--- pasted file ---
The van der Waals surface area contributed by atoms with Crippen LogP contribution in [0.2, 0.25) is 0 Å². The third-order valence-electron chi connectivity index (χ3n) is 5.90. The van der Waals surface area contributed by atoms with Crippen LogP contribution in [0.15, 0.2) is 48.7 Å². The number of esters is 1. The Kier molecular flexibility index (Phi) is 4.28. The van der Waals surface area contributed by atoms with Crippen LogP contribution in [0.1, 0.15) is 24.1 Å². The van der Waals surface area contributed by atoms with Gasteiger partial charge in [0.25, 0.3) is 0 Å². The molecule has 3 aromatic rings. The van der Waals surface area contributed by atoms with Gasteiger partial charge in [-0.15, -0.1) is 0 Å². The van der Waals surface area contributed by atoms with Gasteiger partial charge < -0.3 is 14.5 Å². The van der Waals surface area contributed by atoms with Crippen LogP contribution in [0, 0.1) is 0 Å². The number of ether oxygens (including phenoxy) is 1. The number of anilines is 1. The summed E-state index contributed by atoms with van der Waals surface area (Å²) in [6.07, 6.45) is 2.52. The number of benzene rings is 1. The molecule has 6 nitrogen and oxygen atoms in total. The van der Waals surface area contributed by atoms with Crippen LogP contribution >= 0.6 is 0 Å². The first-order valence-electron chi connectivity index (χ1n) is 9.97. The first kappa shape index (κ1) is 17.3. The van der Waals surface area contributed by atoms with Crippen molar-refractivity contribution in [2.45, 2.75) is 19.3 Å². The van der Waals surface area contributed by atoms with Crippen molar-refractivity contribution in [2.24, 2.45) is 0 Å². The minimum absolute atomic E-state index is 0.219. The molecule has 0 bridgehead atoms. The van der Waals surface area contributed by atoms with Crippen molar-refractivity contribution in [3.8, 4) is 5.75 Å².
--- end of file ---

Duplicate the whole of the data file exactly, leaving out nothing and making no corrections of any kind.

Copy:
The van der Waals surface area contributed by atoms with Crippen LogP contribution in [0.2, 0.25) is 0 Å². The third-order valence-electron chi connectivity index (χ3n) is 5.90. The van der Waals surface area contributed by atoms with Crippen LogP contribution in [0.15, 0.2) is 48.7 Å². The number of esters is 1. The Kier molecular flexibility index (Phi) is 4.28. The van der Waals surface area contributed by atoms with Crippen LogP contribution in [0.1, 0.15) is 24.1 Å². The van der Waals surface area contributed by atoms with Gasteiger partial charge in [0.25, 0.3) is 0 Å². The molecule has 3 aromatic rings. The van der Waals surface area contributed by atoms with Gasteiger partial charge in [-0.15, -0.1) is 0 Å². The van der Waals surface area contributed by atoms with Gasteiger partial charge < -0.3 is 14.5 Å². The van der Waals surface area contributed by atoms with Crippen LogP contribution in [0, 0.1) is 0 Å². The number of ether oxygens (including phenoxy) is 1. The number of anilines is 1. The summed E-state index contributed by atoms with van der Waals surface area (Å²) in [6.07, 6.45) is 2.52. The number of benzene rings is 1. The molecule has 6 nitrogen and oxygen atoms in total. The van der Waals surface area contributed by atoms with Crippen LogP contribution >= 0.6 is 0 Å². The first-order valence-electron chi connectivity index (χ1n) is 9.97. The first kappa shape index (κ1) is 17.3. The van der Waals surface area contributed by atoms with Crippen molar-refractivity contribution in [2.45, 2.75) is 19.3 Å². The van der Waals surface area contributed by atoms with Crippen molar-refractivity contribution in [2.24, 2.45) is 0 Å². The minimum absolute atomic E-state index is 0.219. The molecule has 0 bridgehead atoms. The van der Waals surface area contributed by atoms with Crippen molar-refractivity contribution in [3.8, 4) is 5.75 Å².